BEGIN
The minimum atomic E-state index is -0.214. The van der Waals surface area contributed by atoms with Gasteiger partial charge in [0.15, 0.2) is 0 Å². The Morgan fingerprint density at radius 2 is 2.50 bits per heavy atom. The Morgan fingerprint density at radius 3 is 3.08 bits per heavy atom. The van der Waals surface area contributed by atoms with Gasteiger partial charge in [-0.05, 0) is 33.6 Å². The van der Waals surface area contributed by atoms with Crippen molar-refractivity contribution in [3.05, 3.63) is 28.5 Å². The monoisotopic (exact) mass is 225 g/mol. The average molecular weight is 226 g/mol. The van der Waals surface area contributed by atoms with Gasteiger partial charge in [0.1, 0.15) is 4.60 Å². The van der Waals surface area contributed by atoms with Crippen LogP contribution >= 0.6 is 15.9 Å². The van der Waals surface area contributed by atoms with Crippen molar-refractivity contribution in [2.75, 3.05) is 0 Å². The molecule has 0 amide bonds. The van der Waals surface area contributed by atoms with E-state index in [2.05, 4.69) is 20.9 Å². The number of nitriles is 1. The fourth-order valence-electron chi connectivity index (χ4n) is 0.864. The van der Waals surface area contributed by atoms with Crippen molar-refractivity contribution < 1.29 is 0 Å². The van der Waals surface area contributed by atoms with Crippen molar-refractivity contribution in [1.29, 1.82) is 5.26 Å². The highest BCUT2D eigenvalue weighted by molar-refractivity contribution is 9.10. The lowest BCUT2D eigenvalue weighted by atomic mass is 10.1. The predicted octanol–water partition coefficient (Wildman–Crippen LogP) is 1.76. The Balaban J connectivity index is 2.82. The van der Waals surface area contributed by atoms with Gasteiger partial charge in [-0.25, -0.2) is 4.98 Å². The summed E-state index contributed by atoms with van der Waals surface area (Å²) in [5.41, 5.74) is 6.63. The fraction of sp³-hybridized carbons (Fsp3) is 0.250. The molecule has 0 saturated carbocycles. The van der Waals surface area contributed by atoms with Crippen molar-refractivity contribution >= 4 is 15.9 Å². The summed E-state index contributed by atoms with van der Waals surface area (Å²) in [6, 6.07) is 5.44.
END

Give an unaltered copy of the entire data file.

The minimum atomic E-state index is -0.214. The van der Waals surface area contributed by atoms with Gasteiger partial charge in [0.15, 0.2) is 0 Å². The Morgan fingerprint density at radius 2 is 2.50 bits per heavy atom. The Morgan fingerprint density at radius 3 is 3.08 bits per heavy atom. The van der Waals surface area contributed by atoms with Gasteiger partial charge in [-0.05, 0) is 33.6 Å². The van der Waals surface area contributed by atoms with Crippen molar-refractivity contribution in [3.05, 3.63) is 28.5 Å². The monoisotopic (exact) mass is 225 g/mol. The average molecular weight is 226 g/mol. The van der Waals surface area contributed by atoms with Gasteiger partial charge in [0.1, 0.15) is 4.60 Å². The van der Waals surface area contributed by atoms with Crippen LogP contribution >= 0.6 is 15.9 Å². The van der Waals surface area contributed by atoms with Crippen molar-refractivity contribution in [2.75, 3.05) is 0 Å². The molecule has 0 amide bonds. The van der Waals surface area contributed by atoms with E-state index in [2.05, 4.69) is 20.9 Å². The number of nitriles is 1. The fourth-order valence-electron chi connectivity index (χ4n) is 0.864. The van der Waals surface area contributed by atoms with Crippen molar-refractivity contribution < 1.29 is 0 Å². The van der Waals surface area contributed by atoms with Crippen molar-refractivity contribution in [1.29, 1.82) is 5.26 Å². The highest BCUT2D eigenvalue weighted by molar-refractivity contribution is 9.10. The lowest BCUT2D eigenvalue weighted by atomic mass is 10.1. The predicted octanol–water partition coefficient (Wildman–Crippen LogP) is 1.76. The Balaban J connectivity index is 2.82. The van der Waals surface area contributed by atoms with Gasteiger partial charge in [-0.25, -0.2) is 4.98 Å². The summed E-state index contributed by atoms with van der Waals surface area (Å²) in [5.41, 5.74) is 6.63. The fraction of sp³-hybridized carbons (Fsp3) is 0.250. The molecule has 0 saturated carbocycles. The van der Waals surface area contributed by atoms with Crippen molar-refractivity contribution >= 4 is 15.9 Å². The summed E-state index contributed by atoms with van der Waals surface area (Å²) in [6, 6.07) is 5.44.